Worst boss ever? Tech CEO applauds employee for selling family dog for the good of the company

Clearlink CEO
(Image credit: Motherboard)

Look, we know all about slipping a Hearthstone game in now and then while working from home, but that doesn't mean we're not working hard. Some tech bosses, however, are convinced that their work-from-home employees are conspiring against them in ridiculous ways.

James Clarke, CEO of a digital marketing firm in Utah called Clearlink, recently held a virtual town hall to address concerns about the company's forced return-to-office policy. He accused many of his employees of "quiet-quitting," took a shot at working moms for spending time with their kids, and told employees they need to make sacrifices, like selling their dogs.

This policy reversal came after the company had assured employees in October that no one would be forced to return to the office, according to internal emails read by Motherboard (via Gizmodo). The new policy will require all employees living within 50 miles of its Draper, Utah offices to show up four days a week.

The video was posted online, but Clearlink took it down after filing a copyright complaint. Motherboard did acquire the video and re-posted an edit with all the wild highlights, including the CEO telling his employees, "I challenge any one of you to outwork me, but you won't," or him being upset after being compared to a "Wall Street felon."

"I've sacrificed, and those of you that are here have sacrificed greatly to be here as well—to be away from your family," Clarke said in the town hall. "I learned from one of our leaders that, in the midst of hearing this message, went out and sold their family dog." 

Clarke followed up by saying it "broke his heart" as he is at the "head of the humanization of pets movement."  

Clarke didn't stop there. He accused a group of employees of "quiet quitting" and claimed 30 employees had "not opened their laptop in one month last year." He even went as far as openly wondering if his developers were working for other companies while collecting a check from him.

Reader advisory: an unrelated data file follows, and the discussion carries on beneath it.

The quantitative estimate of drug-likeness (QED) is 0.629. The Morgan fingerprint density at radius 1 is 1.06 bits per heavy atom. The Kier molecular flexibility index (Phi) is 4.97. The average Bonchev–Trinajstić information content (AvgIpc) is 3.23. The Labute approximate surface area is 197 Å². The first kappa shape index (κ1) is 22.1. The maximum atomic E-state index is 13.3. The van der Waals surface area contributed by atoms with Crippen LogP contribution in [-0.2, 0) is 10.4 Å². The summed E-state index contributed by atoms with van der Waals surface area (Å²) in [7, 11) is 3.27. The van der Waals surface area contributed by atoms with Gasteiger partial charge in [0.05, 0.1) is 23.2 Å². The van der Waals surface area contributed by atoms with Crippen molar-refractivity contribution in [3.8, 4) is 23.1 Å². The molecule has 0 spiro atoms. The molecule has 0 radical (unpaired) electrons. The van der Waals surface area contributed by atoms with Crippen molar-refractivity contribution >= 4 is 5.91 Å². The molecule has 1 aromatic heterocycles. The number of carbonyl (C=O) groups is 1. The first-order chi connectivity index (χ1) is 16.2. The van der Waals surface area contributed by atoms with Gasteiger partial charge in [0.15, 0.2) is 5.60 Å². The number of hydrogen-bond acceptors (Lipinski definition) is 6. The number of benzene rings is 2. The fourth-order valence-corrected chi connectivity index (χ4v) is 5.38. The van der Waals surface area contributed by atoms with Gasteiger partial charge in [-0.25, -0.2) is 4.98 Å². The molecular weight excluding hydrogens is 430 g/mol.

He then accused his content writers of "exclusively using AI to write." Something he said he could do in "30 minutes of an eight-hour workday" and suggested increasing productivity "30 to 50 times our normal production."

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Clarke spoke to employees who were single and working mothers with issues finding adequate child care to meet the new return-to-office mandate. He expressed concerns that these parents might not be able to meet the company's expectations because, as he puts it, being a full-time employee and a primary caregiver is "neither fair to your employer nor fair to those children."

A spokesperson for Clearlink told Motherboard that this whole issue was "internal Clearlink business" and the forced return-to-office policy to help the company accomplish its "collective goals."

Before you cast judgment, it does seem like rich, out-of-touch CEOs are having a hard time out there. MillerKnoll CEO Andi Owen recently apologized for a rant leaked online after employees called her out for giving herself a six million bonus after she announced that the rest of the company would not be receiving their yearly bonuses. She told them to "leave Pity City" and "let's get it done." 

Jorge Jimenez
Hardware writer, Human Pop-Tart

Jorge is a hardware writer from the enchanted lands of New Jersey. When he's not filling the office with the smell of Pop-Tarts, he's reviewing all sorts of gaming hardware, from laptops with the latest mobile GPUs to gaming chairs with built-in back massagers. He's been covering games and tech for over ten years and has written for Dualshockers, WCCFtech, Tom's Guide, and a bunch of other places on the world wide web.